The ability to manage growth, innovation, and cost alongside the ever-growing complexity of regulations can mean the difference between sinking and swimming in life sciences. There’s little, if any, room for failure. As a consequence, regardless of the subvertical – blood and biologics, medical devices, pharmaceutical manufacturing, or biotechnology – one metric that should be on every executive’s quality dashboard is products in compliance (PiC).
When discussing quality management strategies, it's important to note the differences between small and large organizations. Often, the size of a company will greatly impact its focus points, challenges, and approaches in regard to ensuring the quality of products and processes. Interestingly, there can even be significant differences and similarities between company sizes within the same industry.
Last month, we launched our inaugural Industrial Energy Management (IEM) survey. In that short period of time, it’s been taken by over 100 executives and leaders in charge of making energy and sustainability-related decisions in their organization. Through the survey responses, we’ve been collecting benchmark data on a number of people, process, technology, and metrics-related questions.
The quality management space is a very fluid one. As a testament to that, in a short period of time we’ve seen considerable changes in strategies around people and leadership, orchestrating business processes across the value chain, and enterprise IT architecture. One concept that’s been there the whole time, though, is that the earlier you can build quality into your products and processes the better.
An unfortunate reality in many quality management strategies is the lack of harmony in IT decisions across the enterprise. In the 2012-2013 LNS Research Quality Management Survey, 47% of executives said that a top challenge was having too many disparate quality systems and data sources. As a result, a roadblock to success that most large and distributed companies experience resides in the mountains of unstandardized quality process data that’s never fully leveraged.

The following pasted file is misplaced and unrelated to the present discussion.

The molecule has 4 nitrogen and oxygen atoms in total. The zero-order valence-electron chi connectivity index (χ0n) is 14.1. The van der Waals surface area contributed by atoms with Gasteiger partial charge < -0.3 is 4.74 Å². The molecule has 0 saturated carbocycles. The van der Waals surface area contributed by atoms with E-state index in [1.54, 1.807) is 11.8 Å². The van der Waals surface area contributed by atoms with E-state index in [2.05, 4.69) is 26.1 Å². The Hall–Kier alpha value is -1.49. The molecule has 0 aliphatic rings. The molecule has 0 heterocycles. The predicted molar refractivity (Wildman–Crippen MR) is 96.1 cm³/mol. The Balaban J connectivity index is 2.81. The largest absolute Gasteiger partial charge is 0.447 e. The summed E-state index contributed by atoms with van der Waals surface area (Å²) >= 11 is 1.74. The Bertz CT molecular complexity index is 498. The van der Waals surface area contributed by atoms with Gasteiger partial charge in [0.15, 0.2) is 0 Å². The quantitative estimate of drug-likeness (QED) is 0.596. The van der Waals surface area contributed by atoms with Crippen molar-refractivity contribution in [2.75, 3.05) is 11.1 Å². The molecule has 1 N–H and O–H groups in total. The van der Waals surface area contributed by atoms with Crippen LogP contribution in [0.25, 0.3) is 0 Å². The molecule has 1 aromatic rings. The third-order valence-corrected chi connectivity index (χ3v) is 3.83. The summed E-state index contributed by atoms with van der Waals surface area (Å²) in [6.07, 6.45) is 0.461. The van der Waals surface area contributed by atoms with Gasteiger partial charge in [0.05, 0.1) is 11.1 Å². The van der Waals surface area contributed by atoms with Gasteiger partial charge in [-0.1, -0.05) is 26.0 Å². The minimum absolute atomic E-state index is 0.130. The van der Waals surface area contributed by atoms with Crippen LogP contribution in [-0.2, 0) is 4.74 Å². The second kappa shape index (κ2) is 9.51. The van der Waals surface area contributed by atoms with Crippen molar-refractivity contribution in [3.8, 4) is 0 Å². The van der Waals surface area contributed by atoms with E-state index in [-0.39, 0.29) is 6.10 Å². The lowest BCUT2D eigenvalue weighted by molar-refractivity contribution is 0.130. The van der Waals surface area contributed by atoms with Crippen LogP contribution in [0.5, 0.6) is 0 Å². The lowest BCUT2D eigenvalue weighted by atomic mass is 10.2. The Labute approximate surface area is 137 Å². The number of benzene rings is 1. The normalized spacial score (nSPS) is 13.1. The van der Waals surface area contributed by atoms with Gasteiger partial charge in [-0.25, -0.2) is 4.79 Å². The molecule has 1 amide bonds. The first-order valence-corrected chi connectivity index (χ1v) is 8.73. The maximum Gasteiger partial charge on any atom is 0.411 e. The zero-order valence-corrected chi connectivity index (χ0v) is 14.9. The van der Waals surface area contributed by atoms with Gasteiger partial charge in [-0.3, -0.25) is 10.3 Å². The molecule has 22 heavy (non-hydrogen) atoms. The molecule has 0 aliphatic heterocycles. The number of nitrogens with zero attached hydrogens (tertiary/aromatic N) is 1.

In the past months, our team has often been prompted with the question; “What do you, and/or executives you have spoken with, see as the top industrial business development trends?” This week’s round up may serve as an adequate response to such a query. Lean business operations, sustainable processes, implementing effective global collaboration programs, and educating the next generation on such topics.
As a quality manager, you have a responsibility to ensure that the quality of your organization’s products and processes are within specification. But why stop there? Many companies today are built around a model of operational excellence that focuses on continuous improvement in all areas of business. In this sense, your job as a quality manager is never really done.
With today’s competitive global economy, it’s no surprise that manufacturing and industrial companies are constantly trying to cut costs and improve productivity. It’s often in the ability to deliver a product at a marginally lower cost, quicker time, higher quality, or a combination of factors that separates market leaders from the rest of the pack. However, after taking care of the so-called “low-hanging fruits,” identifying areas for improvement becomes increasingly difficult.